"It is the faith of the Church that the election (of a bishop) reflects a divine choice and is actually performed not only by man, but also by the Holy Spirit. The Church is not a human organization, ruled by any of the systems which man may devise -- democracy, autocracy, clergy-rule or laity-rule -- but a temple of God, where God and man meet, where man is being led to eternal life, where God, in His mercy, gives to men and women the privilege of being His sons and daughters.  It is this new dignity, which man acquires in the Church, that also allows him to share mysteriously in the acts of divine choice.  Holy Scripture teaches us that the ministries of the Church -- and especially the ministries responsible for the performance of sacraments, for the maintenance of the true faith, for the unity of the Church -- are gifts of the Holy Spirit.  However, because the Church is the Body of Christ, because all of us clergy and laity are members of the Body, we are all called to participate in the selection of those who are invested with this grace of the Holy Spirit:  "It has seemed good to the Holy Spirit and to us" (Acts 15:23)."  (Vision of Unity, SVS Press, 1987, p.177).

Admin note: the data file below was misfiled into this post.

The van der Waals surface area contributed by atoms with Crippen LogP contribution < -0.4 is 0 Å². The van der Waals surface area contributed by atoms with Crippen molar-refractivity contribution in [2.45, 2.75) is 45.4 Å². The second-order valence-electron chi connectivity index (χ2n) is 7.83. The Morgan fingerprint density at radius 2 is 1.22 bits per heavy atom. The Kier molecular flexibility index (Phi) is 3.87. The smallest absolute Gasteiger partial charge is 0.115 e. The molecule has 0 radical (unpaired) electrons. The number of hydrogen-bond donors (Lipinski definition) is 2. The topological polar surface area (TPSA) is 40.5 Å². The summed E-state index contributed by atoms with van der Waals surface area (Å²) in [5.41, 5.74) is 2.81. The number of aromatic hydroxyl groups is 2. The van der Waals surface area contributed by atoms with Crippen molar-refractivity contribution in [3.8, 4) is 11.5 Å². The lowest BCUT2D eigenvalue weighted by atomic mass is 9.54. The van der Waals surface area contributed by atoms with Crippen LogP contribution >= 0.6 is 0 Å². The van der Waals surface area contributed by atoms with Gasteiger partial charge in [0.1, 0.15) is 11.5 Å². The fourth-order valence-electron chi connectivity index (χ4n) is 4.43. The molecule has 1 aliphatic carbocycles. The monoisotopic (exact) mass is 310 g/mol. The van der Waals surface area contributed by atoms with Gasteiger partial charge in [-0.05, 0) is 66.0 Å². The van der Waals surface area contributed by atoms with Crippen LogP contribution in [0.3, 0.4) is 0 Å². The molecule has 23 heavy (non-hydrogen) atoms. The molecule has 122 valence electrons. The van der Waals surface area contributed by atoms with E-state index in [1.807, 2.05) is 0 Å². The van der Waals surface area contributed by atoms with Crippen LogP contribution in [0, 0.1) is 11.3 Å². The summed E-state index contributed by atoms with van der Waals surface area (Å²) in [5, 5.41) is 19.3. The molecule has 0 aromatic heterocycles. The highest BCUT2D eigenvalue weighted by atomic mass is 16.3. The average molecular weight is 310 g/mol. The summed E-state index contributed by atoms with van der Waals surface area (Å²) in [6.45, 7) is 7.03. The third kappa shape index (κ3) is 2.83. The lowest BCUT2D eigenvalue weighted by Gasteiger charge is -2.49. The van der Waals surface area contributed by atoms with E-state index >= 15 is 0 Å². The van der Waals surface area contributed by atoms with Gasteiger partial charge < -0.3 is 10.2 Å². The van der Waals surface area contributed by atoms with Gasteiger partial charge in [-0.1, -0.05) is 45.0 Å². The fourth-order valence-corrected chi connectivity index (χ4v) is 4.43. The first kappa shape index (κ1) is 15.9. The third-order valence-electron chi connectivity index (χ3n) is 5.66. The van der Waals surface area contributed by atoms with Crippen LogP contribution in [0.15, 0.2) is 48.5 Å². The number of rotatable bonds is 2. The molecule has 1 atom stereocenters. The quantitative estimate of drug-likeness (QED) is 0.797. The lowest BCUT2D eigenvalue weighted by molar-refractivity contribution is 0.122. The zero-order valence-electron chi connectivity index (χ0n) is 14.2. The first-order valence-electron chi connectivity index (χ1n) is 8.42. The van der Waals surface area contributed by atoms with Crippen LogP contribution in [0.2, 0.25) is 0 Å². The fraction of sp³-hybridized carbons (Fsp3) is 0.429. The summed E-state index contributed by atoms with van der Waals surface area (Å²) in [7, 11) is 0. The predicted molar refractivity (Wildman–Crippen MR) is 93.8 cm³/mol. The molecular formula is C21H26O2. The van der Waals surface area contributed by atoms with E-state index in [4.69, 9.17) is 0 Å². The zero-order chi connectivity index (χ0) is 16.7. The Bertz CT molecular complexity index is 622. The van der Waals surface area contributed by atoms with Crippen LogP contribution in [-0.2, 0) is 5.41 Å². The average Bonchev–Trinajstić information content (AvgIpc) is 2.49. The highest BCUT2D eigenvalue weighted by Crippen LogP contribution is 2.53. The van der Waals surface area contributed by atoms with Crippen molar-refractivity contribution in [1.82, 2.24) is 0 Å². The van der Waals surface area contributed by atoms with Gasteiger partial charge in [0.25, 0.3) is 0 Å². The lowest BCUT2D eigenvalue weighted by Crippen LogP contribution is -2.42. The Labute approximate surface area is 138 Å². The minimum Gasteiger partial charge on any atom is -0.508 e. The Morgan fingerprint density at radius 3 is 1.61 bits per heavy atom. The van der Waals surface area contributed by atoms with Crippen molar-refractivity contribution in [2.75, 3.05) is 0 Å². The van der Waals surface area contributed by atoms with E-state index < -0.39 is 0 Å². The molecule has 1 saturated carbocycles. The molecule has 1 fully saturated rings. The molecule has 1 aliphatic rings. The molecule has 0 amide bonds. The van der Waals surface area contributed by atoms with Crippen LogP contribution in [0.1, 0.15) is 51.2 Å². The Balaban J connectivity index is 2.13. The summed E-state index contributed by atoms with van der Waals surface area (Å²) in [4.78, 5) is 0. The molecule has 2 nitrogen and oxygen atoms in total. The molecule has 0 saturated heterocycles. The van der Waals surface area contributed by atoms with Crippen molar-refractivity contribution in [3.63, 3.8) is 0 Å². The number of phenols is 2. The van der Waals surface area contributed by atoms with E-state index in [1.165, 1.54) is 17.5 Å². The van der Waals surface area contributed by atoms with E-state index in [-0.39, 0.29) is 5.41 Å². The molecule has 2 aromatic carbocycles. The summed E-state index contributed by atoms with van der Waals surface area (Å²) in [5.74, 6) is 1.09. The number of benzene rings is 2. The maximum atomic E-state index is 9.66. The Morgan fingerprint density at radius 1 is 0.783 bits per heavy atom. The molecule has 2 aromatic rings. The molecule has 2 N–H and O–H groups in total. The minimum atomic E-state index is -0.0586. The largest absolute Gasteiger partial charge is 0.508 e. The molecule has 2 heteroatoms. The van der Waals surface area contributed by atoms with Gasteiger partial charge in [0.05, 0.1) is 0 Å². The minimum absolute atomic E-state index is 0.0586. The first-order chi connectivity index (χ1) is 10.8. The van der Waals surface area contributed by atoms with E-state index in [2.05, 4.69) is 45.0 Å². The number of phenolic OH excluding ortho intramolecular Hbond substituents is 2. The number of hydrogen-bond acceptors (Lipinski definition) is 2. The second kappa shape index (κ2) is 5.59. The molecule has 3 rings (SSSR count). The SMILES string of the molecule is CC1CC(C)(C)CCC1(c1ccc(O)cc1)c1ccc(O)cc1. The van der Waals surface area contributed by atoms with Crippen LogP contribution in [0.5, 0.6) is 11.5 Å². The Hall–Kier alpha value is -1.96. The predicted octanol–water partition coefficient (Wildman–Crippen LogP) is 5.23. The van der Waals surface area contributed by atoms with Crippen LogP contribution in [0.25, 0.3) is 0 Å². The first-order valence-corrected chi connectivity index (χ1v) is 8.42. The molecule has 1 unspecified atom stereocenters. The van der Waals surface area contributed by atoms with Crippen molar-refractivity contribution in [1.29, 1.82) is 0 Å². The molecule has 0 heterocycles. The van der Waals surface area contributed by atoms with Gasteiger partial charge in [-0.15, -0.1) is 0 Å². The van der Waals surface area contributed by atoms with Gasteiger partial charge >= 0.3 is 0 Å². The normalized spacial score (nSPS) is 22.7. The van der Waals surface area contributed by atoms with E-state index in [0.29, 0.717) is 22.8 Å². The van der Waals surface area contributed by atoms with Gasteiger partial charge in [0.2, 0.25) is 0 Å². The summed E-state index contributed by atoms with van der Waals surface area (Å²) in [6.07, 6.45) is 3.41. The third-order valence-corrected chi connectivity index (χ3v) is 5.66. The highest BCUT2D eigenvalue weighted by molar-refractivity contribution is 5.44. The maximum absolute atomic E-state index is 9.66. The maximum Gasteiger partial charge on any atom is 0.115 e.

No one will ever take the place of Archbishop Dmitri, either in our hearts or in the further development of the Diocese.  He was one of a kind:  the right man, in the right place, at the right time, for a unique ministry. Considering a candidate, therefore, to continue the work of such an august figure, makes people edgy, and on occasion quite anxious, especially given that the number of available candidates is limited. It is tempting, when faced with an unknown future as it relates to leadership, to dwell on scenarios of potential failures, as well as politics surrounding this or that person.  It is also quite possible to enter a time of uncertainty with joy and confidence.  I suppose that both approaches can be expected in periods of transition.  One would hope, however, that optimism toward possibilities awaiting our Diocese with a new hierarch, would overshadow doubt and skepticism. A Diocesan Search Committee has been working for over a year to find a suitable person who will understand the founding principles of the Diocese, who will build upon the foundation already laid, but who will bring to the position of diocesan hierarch his own unique ideas and style of leadership. The final decision, of course, rests with the Holy Synod.